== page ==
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This post is a self-guided tour of Roosevelt Island, located in the middle of the East River.
You may recognize the island by the red aerial tram that goes to the island.
The tram has been the setting for many films and TV shows, such as Spider-Man (2002), in which the Green Goblin blows up the Roosevelt Island tram station.
Located in the middle of the East River, Roosevelt Island offers picturesque views all the way around its perimeter.
There are also several interesting landmarks ion the island that played noteworthy roles in the City’s history.
The Island is mostly residential — among some of the Island’s past residents include Kofi Annan, former United Nations Secretary-General, now deceased actor Al Lewis, who played “Grandpa” on The Munsters, and Sarah Jessica Parker, the actress who is best known for her role as Carrie Bradshaw from Sex and the City.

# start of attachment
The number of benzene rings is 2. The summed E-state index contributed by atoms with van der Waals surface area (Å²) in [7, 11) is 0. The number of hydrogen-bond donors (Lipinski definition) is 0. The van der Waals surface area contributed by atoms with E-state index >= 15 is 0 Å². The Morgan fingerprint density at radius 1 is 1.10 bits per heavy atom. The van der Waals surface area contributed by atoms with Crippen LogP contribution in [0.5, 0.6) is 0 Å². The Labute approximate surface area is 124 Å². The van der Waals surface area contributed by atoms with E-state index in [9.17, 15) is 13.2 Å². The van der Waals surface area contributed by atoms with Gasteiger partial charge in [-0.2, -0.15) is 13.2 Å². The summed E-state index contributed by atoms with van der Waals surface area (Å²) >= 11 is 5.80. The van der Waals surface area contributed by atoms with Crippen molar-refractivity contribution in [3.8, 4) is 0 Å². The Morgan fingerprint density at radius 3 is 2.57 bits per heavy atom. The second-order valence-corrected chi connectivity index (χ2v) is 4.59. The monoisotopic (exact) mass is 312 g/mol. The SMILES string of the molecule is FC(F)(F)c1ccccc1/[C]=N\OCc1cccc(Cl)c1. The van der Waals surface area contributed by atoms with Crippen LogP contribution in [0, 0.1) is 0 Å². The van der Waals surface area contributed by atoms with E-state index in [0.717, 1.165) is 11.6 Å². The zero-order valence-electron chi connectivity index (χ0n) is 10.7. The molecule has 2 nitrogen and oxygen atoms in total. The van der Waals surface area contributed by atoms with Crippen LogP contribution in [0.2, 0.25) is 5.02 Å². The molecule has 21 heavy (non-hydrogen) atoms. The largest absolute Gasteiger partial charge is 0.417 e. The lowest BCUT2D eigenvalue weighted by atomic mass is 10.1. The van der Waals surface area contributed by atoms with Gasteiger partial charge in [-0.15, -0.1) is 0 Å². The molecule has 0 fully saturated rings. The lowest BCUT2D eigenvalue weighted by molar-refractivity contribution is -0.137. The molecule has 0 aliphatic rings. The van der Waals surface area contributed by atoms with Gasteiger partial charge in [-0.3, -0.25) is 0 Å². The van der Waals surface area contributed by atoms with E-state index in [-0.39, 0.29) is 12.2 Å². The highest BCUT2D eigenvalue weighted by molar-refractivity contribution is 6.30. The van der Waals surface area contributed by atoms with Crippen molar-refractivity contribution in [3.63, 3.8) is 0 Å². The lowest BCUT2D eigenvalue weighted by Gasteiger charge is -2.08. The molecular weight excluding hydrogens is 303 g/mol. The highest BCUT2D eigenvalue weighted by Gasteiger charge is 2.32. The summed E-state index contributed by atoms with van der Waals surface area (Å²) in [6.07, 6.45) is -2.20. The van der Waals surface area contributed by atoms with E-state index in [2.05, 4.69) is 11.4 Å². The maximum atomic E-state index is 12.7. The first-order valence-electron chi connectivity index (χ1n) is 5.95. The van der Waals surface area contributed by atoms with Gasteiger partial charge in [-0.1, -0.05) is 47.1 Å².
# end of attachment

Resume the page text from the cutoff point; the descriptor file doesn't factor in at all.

Its appeal to residents is its small-town feel, with many big parks. For visitors, the appeal is, of course, the views as well as the historic, landmarked buildings.
A trip to Roosevelt Island is well worth a visit if you have time in your schedule.
Getting to Roosevelt Island via the tram is easy and part of the fun. If you are afraid of heights, no problem – the subway goes there too.
Crossing the river from 250 feet above, the tram ride is a thrilling 3-minute ride with spectacular views of New York City.
The views from the Island itself are also fantastic. For information on where to go to get other great skyline views, see our post Skyline Views of NYC.
All the details can be found in our detailed instructions on getting to Roosevelt Island.
The island is only 2 miles (3.2 km) long and very walkable. From the south to the north, it’s the equivalent of 35 city blocks.
Touring the Island will take about 3 hours. It’s best to go when the weather is pleasant as all the sights are outdoors.
If you want to speed up your time between sights, there is a local small red bus costing 25 cents per ride that traverses the island making a north/south loop.